According to the World Bank, 1.4 billion people live in extreme poverty. That means surviving on less than $1.25 a day.
These numbers may seem overwhelming–and with good cause–but it’s not hopeless. Ordinary people like you and me can participate in releasing people from poverty one child at a time. Compassion International is a nonprofit economic development organization that alleviates poverty through child sponsorship. Their holistic approach to community development actually works and its well worth your $38 monthly donation.
Yesterday was my uncle David’s last day at Compassion International. He worked there for 20 years, visiting countless countries (at least I don’t know the count!) and changing the lives of children all around the world.
It can be hard to know what poverty alleviation organizations to support with your time and money. But for me, it was always a no-brainer to support Compassion’s work. I trusted my uncle when he said that their methods worked and his passion for the mission was inspiring. I started sponsoring a child through Compassion when I was in high school. At first my parents sent the money and I wrote the letters. Eventually–I think it was when I started college–I took on the financial sponsorship, too. Now, my sponsored child, Greeshma (who calls me Dear Aunt), is almost ready to graduate from the program.
It’s probably the simplest way for an ordinary person to change the world.
This is how Compassion works: An individual is partnered with a child enrolled in a Compassion program managed by locals in the child’s community. The sponsor and child write letters to one another, sharing their lives and exchanging hopes, dreams, and encouragement. I send $38 a month to Compassion which provides my sponsored child Greeshma with:
- nutritious snacks or meals
- educational opportunities
- health and hygiene training
- medical checkups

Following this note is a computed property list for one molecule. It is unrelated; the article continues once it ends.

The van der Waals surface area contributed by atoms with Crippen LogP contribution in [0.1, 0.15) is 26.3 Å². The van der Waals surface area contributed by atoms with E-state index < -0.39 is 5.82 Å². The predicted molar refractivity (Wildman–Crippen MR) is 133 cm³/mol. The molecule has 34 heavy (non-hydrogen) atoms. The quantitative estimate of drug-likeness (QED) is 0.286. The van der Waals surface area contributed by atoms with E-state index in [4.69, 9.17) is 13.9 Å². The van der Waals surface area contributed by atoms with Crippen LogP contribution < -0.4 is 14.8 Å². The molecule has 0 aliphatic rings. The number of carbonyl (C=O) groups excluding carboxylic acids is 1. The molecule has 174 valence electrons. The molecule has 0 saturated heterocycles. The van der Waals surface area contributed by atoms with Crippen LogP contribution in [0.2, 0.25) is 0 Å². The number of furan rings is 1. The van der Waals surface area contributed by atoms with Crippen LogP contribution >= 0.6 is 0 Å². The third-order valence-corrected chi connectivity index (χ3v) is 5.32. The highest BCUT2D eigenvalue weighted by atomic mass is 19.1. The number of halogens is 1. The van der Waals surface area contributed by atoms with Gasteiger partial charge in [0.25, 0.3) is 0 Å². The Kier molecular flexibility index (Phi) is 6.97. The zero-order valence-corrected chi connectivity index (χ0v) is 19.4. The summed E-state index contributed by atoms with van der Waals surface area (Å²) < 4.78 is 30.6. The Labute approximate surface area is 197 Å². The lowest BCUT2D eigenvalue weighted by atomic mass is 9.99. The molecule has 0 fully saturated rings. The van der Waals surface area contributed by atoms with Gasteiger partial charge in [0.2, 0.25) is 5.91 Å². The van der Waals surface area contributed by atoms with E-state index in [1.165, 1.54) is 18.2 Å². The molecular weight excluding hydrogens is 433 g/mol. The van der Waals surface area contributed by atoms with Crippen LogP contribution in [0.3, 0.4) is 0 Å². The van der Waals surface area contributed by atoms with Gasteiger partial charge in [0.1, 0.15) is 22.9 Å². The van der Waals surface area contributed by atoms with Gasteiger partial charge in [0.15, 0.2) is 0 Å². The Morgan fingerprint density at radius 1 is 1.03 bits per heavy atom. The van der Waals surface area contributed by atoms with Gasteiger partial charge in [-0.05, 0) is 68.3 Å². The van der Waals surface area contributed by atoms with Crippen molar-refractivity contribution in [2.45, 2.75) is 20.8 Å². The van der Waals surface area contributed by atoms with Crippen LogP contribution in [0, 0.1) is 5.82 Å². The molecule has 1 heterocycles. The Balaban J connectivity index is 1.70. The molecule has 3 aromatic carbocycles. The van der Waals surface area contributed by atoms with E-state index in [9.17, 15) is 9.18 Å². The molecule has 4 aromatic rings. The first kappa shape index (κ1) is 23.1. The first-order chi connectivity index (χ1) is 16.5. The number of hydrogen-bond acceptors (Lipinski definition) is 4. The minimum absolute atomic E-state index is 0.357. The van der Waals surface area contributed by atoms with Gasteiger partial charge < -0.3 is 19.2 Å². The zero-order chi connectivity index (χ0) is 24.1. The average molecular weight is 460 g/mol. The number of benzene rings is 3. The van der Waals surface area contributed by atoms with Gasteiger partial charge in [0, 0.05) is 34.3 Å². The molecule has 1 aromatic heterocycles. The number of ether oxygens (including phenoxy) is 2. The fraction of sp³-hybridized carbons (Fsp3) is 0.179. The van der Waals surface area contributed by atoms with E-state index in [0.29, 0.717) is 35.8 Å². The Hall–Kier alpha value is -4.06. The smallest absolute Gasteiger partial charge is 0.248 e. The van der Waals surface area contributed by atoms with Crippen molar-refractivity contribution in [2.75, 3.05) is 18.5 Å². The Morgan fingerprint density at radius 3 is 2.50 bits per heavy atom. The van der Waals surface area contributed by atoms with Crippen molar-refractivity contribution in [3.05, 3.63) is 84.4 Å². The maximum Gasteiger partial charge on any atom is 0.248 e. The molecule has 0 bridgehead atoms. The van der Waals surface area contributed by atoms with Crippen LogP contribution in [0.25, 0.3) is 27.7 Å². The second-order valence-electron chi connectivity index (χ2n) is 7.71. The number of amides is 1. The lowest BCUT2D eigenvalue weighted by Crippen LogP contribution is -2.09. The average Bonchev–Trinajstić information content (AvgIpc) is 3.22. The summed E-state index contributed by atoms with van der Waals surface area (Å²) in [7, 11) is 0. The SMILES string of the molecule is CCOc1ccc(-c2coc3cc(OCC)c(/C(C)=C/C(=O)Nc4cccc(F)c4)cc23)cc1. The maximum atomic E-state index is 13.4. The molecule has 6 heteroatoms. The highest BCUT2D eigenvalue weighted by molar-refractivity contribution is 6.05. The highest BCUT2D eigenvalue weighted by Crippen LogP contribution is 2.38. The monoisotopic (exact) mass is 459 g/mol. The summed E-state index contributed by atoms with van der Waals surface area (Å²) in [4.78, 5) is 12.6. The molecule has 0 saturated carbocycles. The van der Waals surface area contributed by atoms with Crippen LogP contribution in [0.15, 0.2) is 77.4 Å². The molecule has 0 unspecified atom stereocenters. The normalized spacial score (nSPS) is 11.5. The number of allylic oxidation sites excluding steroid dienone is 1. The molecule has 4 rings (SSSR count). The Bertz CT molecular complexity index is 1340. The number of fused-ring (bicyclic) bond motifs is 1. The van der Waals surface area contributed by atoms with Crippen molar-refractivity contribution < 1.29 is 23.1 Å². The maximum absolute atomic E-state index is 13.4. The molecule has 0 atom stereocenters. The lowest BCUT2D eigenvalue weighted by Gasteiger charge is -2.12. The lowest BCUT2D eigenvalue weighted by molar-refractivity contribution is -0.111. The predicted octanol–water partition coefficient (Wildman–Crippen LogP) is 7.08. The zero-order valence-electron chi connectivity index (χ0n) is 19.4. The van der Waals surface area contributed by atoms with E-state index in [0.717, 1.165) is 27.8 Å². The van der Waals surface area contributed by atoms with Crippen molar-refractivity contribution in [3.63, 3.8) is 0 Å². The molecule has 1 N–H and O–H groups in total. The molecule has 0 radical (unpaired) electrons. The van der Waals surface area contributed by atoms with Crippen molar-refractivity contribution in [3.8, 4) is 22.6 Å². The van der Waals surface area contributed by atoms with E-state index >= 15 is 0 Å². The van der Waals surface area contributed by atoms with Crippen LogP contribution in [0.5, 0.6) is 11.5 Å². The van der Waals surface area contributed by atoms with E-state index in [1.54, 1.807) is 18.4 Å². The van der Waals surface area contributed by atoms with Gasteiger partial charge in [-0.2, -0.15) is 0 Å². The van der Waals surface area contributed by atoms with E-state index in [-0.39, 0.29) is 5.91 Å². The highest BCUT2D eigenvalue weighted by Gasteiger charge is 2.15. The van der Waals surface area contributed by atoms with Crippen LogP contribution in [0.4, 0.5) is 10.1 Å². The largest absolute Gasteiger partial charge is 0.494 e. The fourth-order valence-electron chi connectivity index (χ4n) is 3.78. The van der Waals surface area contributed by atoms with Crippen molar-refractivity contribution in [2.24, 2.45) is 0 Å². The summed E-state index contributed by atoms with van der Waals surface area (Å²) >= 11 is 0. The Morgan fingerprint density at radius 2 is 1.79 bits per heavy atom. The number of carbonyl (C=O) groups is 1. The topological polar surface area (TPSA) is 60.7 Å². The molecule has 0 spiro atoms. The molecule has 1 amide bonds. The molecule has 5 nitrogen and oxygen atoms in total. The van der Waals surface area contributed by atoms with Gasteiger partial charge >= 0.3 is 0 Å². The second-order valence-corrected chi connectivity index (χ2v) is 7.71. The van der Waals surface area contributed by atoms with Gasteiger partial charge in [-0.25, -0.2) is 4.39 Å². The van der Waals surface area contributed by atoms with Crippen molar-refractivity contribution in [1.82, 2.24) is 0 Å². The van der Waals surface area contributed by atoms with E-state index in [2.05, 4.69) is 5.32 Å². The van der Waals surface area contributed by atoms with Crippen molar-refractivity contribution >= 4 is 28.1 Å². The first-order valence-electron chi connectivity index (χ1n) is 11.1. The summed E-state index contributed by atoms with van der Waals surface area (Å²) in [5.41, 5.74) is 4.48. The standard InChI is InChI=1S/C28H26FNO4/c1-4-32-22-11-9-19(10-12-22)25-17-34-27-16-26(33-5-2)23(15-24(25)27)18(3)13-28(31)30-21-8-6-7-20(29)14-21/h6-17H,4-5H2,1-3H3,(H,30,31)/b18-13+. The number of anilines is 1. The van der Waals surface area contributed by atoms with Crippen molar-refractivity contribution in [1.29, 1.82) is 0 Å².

- supportive community and faith formation from a local church
82 percent of my donation goes directly to the program activities helping children. The rest goes to administrative costs, which I think are just as important. An organization needs a strong team of people to carry out this global mission:
In response to the Great Commission, Compassion International exists as an advocate for children, to release them from their spiritual, economic, social, and physical poverty and enable them to become responsible and fulfilled Christian adults. (read more)
There are other child sponsorship programs out there, which I’m sure do great work, but I know that Compassion’s methods are effective. I know it because my uncle is a man of integrity and I know he invested his life into Compassion because he believed in Compassion’s work. And I know it because the research has proven how child sponsorship changes lives.
This spring an independent study of Compassion’s work was published in the University of Chicago’s Journal of Political Economy. A team of researchers, led by development economist Dr. Bruce Wydick, studied formerly sponsored children in Compassion’s programs in six different countries.
The researchers compared the life situations of these adults with the lives of their unsponsored siblings, families in the same village with no sponsored children, and individuals in neighboring villages that didn’t offer the compassion program. The results of the study were astounding. The adults who had been sponsored through Compassion as children were greatly impacted. In an article in the June 2013 issue of Christianity Today, Wydick writes:
“In all six countries, we find that sponsorship results in better educational outcomes for children. Overall, sponsorship makes children 27 to 40 percent more likely to complete secondary school, and 50 to 80 percent more likely to complete a university education,”
Compassion’s results extend beyond school attendance. We found that child sponsorship means that when the child grows up, he is 14–18 percent more likely to obtain a salaried job, and 35 percent more likely to obtain a white-collar job. Many of the Compassion-sponsored children become teachers as adults instead of remaining jobless or working in menial agricultural labor. We found some evidence that they are more likely to grow up to be both community leaders and church leaders.
This article is a fantastic inside look at the research and it includes so much more than I can summarize here. I recommend reading the whole thing.
So, as my uncle moves on to new opportunities to make a different in the world, I am reminded that an ordinary person really can fight poverty and win! It’s affirming to have research that confirms the effectiveness of Compassion’s work, too. I am so thankful for Compassion International. This is an organization I can wholeheartedly promote without any reservations. When you sponsor a child, you change their life. And because it’s a relationship based model, your life might be changed, too. We really can change the world.
Check out this neat infographic about the study of Compassion’s work I mentioned above.